Lockdowns, social restrictions, business closures and furloughs – every side effect of COVID-19 has impacted retail and it’s not just for the short-term.
Online retailers, or those who were agile and began operating online during lockdown, will be thrilled with the boon to business as customers flocked to the internet to shop. However, the eCommerce industry has also experienced its fair share of issues.
Supply chain disruptions, shipping delays and labour shortages due to isolation and social distancing have all caused problems with orders and deliveries. Adding to these challenges are panicked consumers, who under economic pressure, are turning to their banks to instigate chargebacks to retrieve money spent on previous purchases.
As a result, retailers across the globe are experiencing a spike in chargebacks and friendly fraud, with some industries suffering chargeback losses 10 times higher than before COVID-19.
Preparing for the long-term
As we begin emerging from lockdowns, retailers need to understand the impact that chargebacks have on their business and will continue to have if not managed properly. They are not a cost of doing business. They have grown exponentially since COVID-19 and they can damage a company’s profits beyond repair.
So, the only way forward for retailers is to build chargeback management into their recovery and long-term plans. This will go a long way towards protecting businesses from filing for insolvency, while helping to restore the economy.
What to do now
The worst thing a retailer can do now is accept chargebacks and friendly fraud, believing they’re a side-effect of COVID-19 that will resolve itself. A retailer needs to identify where its chargebacks are coming from (criminal fraud, merchant error, or friendly fraud) and fix it or fight against them. Not challenging fraudulent disputes can make a company look weak and leave it open to future attacks.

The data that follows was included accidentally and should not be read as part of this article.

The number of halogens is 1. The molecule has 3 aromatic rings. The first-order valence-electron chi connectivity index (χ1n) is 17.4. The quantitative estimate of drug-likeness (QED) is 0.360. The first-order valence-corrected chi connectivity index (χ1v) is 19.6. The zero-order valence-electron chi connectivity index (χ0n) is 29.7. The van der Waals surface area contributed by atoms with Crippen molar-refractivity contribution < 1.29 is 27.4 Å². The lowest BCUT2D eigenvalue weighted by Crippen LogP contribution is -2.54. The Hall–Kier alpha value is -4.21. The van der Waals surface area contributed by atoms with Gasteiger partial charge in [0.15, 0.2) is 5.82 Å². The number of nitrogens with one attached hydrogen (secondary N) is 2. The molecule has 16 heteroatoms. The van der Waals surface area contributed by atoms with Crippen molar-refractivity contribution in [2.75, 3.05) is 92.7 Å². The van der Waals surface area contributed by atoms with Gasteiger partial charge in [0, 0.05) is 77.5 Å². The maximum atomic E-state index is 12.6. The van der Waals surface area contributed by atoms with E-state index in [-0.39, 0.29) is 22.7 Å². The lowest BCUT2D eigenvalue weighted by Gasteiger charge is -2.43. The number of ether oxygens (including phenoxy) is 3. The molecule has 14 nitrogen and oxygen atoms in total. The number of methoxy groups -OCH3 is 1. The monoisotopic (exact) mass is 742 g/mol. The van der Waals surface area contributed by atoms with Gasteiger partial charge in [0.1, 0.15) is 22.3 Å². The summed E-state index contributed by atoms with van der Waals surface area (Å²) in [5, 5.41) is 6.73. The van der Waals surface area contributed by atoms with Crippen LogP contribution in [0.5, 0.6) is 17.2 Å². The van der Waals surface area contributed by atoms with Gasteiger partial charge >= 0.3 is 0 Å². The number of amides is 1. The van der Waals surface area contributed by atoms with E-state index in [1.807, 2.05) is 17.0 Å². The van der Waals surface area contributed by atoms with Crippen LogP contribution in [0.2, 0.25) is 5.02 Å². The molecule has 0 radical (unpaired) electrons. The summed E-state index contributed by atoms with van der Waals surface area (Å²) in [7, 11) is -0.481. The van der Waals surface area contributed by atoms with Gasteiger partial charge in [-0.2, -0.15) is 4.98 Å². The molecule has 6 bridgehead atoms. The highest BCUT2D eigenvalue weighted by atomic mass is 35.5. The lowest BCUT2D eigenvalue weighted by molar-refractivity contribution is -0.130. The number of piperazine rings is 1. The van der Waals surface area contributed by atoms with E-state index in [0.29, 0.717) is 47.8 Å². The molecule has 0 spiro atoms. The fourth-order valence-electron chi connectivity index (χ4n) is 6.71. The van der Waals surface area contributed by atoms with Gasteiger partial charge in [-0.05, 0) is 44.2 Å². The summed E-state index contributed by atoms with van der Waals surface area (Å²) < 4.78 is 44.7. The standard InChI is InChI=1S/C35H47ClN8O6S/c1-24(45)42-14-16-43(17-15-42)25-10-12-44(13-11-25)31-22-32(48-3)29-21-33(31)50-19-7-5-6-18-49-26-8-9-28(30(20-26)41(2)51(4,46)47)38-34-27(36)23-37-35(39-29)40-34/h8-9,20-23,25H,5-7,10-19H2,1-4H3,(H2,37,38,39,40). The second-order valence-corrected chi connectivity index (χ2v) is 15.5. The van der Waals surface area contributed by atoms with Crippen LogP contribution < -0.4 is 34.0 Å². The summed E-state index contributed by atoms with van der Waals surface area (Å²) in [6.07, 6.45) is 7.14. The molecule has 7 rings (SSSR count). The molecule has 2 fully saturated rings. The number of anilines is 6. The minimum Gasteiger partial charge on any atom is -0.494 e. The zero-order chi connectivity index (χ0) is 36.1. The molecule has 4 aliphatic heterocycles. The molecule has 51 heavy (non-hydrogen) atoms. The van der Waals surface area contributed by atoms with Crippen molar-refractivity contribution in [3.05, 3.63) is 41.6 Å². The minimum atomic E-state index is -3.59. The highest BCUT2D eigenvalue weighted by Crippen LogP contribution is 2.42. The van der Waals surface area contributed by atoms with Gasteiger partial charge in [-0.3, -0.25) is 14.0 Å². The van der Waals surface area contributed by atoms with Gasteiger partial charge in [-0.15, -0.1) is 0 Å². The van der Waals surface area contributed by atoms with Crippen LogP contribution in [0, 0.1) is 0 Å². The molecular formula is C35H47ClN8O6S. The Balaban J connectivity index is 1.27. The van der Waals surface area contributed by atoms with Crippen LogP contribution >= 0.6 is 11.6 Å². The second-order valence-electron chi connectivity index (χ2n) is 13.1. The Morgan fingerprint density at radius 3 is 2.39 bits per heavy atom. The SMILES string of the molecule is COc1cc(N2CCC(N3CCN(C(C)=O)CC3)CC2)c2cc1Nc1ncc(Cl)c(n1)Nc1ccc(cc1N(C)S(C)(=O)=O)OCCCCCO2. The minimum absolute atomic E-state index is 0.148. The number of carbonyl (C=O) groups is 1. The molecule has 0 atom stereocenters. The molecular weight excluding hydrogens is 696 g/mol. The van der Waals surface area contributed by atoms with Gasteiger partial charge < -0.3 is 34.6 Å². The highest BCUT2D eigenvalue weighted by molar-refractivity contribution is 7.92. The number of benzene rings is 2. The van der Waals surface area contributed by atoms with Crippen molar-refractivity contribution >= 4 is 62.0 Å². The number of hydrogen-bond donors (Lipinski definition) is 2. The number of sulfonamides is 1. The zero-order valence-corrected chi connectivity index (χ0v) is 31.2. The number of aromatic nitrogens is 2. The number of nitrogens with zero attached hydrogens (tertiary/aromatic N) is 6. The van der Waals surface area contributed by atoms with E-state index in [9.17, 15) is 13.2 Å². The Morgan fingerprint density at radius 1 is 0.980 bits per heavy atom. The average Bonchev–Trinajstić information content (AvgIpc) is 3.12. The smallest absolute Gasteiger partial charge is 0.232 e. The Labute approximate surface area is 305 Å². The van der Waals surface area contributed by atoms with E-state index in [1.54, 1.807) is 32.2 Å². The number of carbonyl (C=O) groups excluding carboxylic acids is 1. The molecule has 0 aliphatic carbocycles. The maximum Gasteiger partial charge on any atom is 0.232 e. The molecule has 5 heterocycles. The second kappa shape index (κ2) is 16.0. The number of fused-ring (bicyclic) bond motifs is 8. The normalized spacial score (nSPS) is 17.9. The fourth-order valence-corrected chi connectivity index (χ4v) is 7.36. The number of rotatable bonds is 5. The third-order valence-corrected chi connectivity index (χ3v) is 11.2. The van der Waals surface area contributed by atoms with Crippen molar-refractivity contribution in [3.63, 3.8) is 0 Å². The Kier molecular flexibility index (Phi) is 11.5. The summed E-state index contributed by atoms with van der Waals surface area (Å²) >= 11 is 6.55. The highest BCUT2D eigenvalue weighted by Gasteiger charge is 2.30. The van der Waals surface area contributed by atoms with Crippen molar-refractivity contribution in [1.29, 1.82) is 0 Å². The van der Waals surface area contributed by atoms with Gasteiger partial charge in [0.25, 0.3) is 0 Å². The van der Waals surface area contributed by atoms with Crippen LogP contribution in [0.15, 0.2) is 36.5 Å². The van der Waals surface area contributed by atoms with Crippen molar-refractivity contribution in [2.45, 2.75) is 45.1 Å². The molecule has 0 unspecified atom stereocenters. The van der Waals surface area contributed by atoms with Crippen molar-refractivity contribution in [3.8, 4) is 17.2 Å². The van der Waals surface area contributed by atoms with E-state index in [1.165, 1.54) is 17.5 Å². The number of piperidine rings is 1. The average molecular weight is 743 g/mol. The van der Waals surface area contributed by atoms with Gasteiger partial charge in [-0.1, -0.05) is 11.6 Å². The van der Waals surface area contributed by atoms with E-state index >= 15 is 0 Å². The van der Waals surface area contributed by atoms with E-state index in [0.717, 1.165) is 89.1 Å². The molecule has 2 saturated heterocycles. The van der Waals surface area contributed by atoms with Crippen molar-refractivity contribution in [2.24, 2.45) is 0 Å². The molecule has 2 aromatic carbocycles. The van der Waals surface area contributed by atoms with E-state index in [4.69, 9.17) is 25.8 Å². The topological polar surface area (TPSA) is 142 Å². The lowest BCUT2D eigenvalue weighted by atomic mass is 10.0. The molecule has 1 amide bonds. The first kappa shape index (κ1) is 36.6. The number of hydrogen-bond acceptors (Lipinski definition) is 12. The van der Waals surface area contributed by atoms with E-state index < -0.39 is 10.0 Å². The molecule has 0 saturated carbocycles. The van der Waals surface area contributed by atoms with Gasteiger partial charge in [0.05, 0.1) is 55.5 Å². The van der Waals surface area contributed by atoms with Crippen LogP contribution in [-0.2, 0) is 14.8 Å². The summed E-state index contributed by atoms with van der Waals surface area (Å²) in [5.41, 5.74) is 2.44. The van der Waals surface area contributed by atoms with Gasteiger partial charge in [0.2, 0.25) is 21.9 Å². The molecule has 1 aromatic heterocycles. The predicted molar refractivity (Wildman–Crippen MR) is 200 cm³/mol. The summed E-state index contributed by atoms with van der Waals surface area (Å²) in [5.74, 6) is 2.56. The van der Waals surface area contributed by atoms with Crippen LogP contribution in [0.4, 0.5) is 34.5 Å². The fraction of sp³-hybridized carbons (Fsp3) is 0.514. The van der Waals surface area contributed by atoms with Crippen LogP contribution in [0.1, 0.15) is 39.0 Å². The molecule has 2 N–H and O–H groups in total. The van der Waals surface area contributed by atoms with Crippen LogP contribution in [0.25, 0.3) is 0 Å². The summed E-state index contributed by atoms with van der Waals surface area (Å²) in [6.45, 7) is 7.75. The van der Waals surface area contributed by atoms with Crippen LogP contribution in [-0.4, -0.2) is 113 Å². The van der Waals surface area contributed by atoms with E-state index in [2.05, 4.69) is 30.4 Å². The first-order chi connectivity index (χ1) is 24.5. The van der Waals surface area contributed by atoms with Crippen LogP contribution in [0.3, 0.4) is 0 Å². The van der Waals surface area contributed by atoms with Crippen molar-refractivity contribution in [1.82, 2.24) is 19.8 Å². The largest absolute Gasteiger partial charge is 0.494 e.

Businesses can focus on implementing strategies that will protect revenue in the long-term, such as:
- Optimising payments processes and mending internal errors that cause genuine chargebacks, to help reduce chargeback rates and make clear which are fraudulent and which aren’t. This will include ensuring all product information is accurate online so consumers know exactly what they’re buying and updating websites so they reflect what stock is currently available to customers.
- Keep accurate accounts of purchase information – this will allow businesses build compelling cases against false claims down the line, while speeding up the dispute process, making it easier to handle vast amounts of claims at once.
- Ensuring that customer service teams are well prepared to deal with the influx of customer enquiries – happy customers are less likely to file chargebacks.
- Reducing damages caused by refunds with new and creative strategies will protect revenue. This can include tactics such as offering monthly memberships to customers that file refunds to protect cashflow and revenue streams.
Yet, the most important skill a retailer can learn in our current climate is the ability to distinguish between genuine chargebacks and friendly fraud. For companies that deal with one or two chargebacks a month, it’s possible to review cases individually and compare them against their records to establish whether they are genuine or not. However, this isn’t feasible for most retailers dealing with vast amounts of chargebacks.
The best option for retailers in this situation is to seek assistance from a company specialising in handling disputes. From our own research we found that businesses that use third-party solutions have an overall win rate a fifth greater than those who dispute chargebacks in-house. Yet, it seems that many companies lack this crucial element in their chargeback management.
Not only will adopting such strategies help get retailers back up and running as soon as possible, but it will also help the economy recover faster and encourage customers to start shopping again sooner.
To find out more about Chargebacks911 and the services they provide to the retail industry, click here.
This article was also published in The Retailer, our quarterly online magazine providing thought-leading insights from BRC experts and Associate Members.